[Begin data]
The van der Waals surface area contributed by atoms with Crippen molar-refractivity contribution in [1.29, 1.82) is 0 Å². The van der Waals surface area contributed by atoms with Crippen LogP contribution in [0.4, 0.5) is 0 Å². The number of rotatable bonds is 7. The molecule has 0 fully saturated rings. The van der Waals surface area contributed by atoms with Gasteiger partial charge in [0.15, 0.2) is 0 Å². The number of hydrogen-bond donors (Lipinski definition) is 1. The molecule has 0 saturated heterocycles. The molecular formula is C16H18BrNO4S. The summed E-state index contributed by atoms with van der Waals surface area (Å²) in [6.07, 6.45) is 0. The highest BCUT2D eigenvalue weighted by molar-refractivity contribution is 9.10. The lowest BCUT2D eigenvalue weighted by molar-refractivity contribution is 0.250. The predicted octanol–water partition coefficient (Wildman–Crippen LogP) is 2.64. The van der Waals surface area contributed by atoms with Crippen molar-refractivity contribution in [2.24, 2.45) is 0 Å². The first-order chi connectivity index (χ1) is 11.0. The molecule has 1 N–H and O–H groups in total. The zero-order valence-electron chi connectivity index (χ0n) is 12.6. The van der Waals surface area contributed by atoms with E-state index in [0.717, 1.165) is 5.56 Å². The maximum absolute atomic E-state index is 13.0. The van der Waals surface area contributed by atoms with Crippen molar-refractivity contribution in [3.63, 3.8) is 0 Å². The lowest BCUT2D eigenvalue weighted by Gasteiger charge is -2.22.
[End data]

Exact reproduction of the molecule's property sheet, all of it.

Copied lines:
The van der Waals surface area contributed by atoms with Crippen molar-refractivity contribution in [1.29, 1.82) is 0 Å². The van der Waals surface area contributed by atoms with Crippen LogP contribution in [0.4, 0.5) is 0 Å². The number of rotatable bonds is 7. The molecule has 0 fully saturated rings. The van der Waals surface area contributed by atoms with Gasteiger partial charge in [0.15, 0.2) is 0 Å². The number of hydrogen-bond donors (Lipinski definition) is 1. The molecule has 0 saturated heterocycles. The molecular formula is C16H18BrNO4S. The summed E-state index contributed by atoms with van der Waals surface area (Å²) in [6.07, 6.45) is 0. The highest BCUT2D eigenvalue weighted by molar-refractivity contribution is 9.10. The lowest BCUT2D eigenvalue weighted by molar-refractivity contribution is 0.250. The predicted octanol–water partition coefficient (Wildman–Crippen LogP) is 2.64. The van der Waals surface area contributed by atoms with Crippen molar-refractivity contribution in [2.24, 2.45) is 0 Å². The first-order chi connectivity index (χ1) is 11.0. The molecule has 1 N–H and O–H groups in total. The zero-order valence-electron chi connectivity index (χ0n) is 12.6. The van der Waals surface area contributed by atoms with E-state index in [0.717, 1.165) is 5.56 Å². The maximum absolute atomic E-state index is 13.0. The van der Waals surface area contributed by atoms with Crippen molar-refractivity contribution in [3.63, 3.8) is 0 Å². The lowest BCUT2D eigenvalue weighted by Gasteiger charge is -2.22.